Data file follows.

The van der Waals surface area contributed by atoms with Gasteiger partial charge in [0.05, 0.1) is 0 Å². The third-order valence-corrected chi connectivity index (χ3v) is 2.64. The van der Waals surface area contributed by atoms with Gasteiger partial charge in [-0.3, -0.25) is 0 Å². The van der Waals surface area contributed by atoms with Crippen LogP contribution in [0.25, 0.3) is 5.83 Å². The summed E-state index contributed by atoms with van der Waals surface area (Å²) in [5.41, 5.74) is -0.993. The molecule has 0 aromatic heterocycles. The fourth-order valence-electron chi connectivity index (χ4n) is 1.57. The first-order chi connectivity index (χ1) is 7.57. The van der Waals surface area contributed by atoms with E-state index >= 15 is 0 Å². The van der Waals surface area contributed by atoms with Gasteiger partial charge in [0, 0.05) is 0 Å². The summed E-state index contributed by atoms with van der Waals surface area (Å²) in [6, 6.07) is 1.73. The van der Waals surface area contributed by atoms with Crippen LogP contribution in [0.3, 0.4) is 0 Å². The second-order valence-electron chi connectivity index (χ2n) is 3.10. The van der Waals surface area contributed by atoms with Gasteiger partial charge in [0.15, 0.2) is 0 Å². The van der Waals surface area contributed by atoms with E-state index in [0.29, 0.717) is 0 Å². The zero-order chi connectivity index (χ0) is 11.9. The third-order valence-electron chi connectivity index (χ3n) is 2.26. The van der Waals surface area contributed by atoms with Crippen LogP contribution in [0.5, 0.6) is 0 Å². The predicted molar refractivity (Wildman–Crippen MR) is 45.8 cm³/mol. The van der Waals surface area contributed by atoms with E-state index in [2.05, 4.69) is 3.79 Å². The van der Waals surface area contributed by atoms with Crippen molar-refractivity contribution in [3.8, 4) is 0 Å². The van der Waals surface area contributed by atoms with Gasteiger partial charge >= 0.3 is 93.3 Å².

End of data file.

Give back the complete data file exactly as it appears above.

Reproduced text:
The van der Waals surface area contributed by atoms with Gasteiger partial charge in [0.05, 0.1) is 0 Å². The third-order valence-corrected chi connectivity index (χ3v) is 2.64. The van der Waals surface area contributed by atoms with Gasteiger partial charge in [-0.3, -0.25) is 0 Å². The van der Waals surface area contributed by atoms with Crippen LogP contribution in [0.25, 0.3) is 5.83 Å². The summed E-state index contributed by atoms with van der Waals surface area (Å²) in [5.41, 5.74) is -0.993. The molecule has 0 aromatic heterocycles. The fourth-order valence-electron chi connectivity index (χ4n) is 1.57. The first-order chi connectivity index (χ1) is 7.57. The van der Waals surface area contributed by atoms with E-state index >= 15 is 0 Å². The van der Waals surface area contributed by atoms with Gasteiger partial charge in [0, 0.05) is 0 Å². The summed E-state index contributed by atoms with van der Waals surface area (Å²) in [6, 6.07) is 1.73. The van der Waals surface area contributed by atoms with Crippen LogP contribution in [0.3, 0.4) is 0 Å². The second-order valence-electron chi connectivity index (χ2n) is 3.10. The van der Waals surface area contributed by atoms with Gasteiger partial charge in [0.15, 0.2) is 0 Å². The van der Waals surface area contributed by atoms with E-state index in [0.29, 0.717) is 0 Å². The zero-order chi connectivity index (χ0) is 11.9. The third-order valence-electron chi connectivity index (χ3n) is 2.26. The van der Waals surface area contributed by atoms with Crippen LogP contribution in [0.5, 0.6) is 0 Å². The predicted molar refractivity (Wildman–Crippen MR) is 45.8 cm³/mol. The van der Waals surface area contributed by atoms with E-state index in [2.05, 4.69) is 3.79 Å². The van der Waals surface area contributed by atoms with Crippen molar-refractivity contribution in [3.8, 4) is 0 Å². The van der Waals surface area contributed by atoms with Gasteiger partial charge >= 0.3 is 93.3 Å².